As of now, I am a young adult and i don't have any assets. I am getting married soon. I would like to hire a lawyer to draft a prenup. I am anticipating a large inheritance from my grandfather's trust. Also, I am the only child and my mother is leaving everything she has to me. But my mother doesn't have a trust or a will. Only my grandfather has a trust.
If a lawyer drafts a prenup, would i have to disclose the anticipated trust inheritance and the assets my mother would leave me?
No. Disclosure of potential inheritance or bequest on prenuptial agreement not required.
Inheritances and bequests are not community property. They are separate property and not subject community property claims.
However, best practice is to disclose these items to provide absolute clarity.
What you inherit is your separate property (not community property). As long as you keep your inheritance separate -- meaning you do not co-mingle your separate property with community property and keep good records to be able to PROVE you never co-mingled funds -- then you wouldn't be required to give any of that money to your spouse. Nevertheless, if you want to mention it in a prenuptial, consider mentioning it in the middle of a list of assets, such as: "personal property owned pre-marriage, real property owned pre-marriage, any inheritance, any gifts..." Good luck to you!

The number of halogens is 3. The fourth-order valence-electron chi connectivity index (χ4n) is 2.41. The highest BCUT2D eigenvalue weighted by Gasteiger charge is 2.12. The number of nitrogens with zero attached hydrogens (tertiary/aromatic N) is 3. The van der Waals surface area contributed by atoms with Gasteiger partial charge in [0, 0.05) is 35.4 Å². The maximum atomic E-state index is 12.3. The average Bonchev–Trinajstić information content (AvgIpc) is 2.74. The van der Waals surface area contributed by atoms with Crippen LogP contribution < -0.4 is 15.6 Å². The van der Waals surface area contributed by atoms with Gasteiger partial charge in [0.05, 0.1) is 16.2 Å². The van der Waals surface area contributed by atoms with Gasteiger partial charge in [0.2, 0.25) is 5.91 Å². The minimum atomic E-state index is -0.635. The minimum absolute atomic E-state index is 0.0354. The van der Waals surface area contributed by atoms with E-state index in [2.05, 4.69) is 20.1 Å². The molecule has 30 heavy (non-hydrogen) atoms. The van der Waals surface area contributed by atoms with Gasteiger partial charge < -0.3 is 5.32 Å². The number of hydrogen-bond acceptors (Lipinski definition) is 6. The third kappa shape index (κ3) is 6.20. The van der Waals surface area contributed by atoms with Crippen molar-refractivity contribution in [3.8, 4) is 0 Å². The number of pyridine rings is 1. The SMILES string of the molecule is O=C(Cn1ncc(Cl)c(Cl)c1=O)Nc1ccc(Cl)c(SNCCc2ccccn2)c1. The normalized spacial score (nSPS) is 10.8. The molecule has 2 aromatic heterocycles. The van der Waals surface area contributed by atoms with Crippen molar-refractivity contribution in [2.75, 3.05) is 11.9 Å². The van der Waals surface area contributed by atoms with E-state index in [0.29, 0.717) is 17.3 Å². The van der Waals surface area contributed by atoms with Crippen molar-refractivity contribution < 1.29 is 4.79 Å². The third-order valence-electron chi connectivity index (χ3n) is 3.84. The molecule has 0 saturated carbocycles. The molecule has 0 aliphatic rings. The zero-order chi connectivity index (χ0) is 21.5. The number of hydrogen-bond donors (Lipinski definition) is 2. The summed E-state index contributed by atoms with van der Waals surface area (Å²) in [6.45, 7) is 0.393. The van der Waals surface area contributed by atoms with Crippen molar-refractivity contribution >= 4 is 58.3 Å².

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In any premarital discussions, it is alway a good idea to be open and frank about the facts; after all you are considering marriage. That being said a potential inheritance does not have to be included in your prenuptial agreement disclosures because it is not a community property asset. Inheritance remains separate property until it is commingled. You may want to include a provision in the prenuptial agreement specifically acknowledging that any inheritance remains as separate property.
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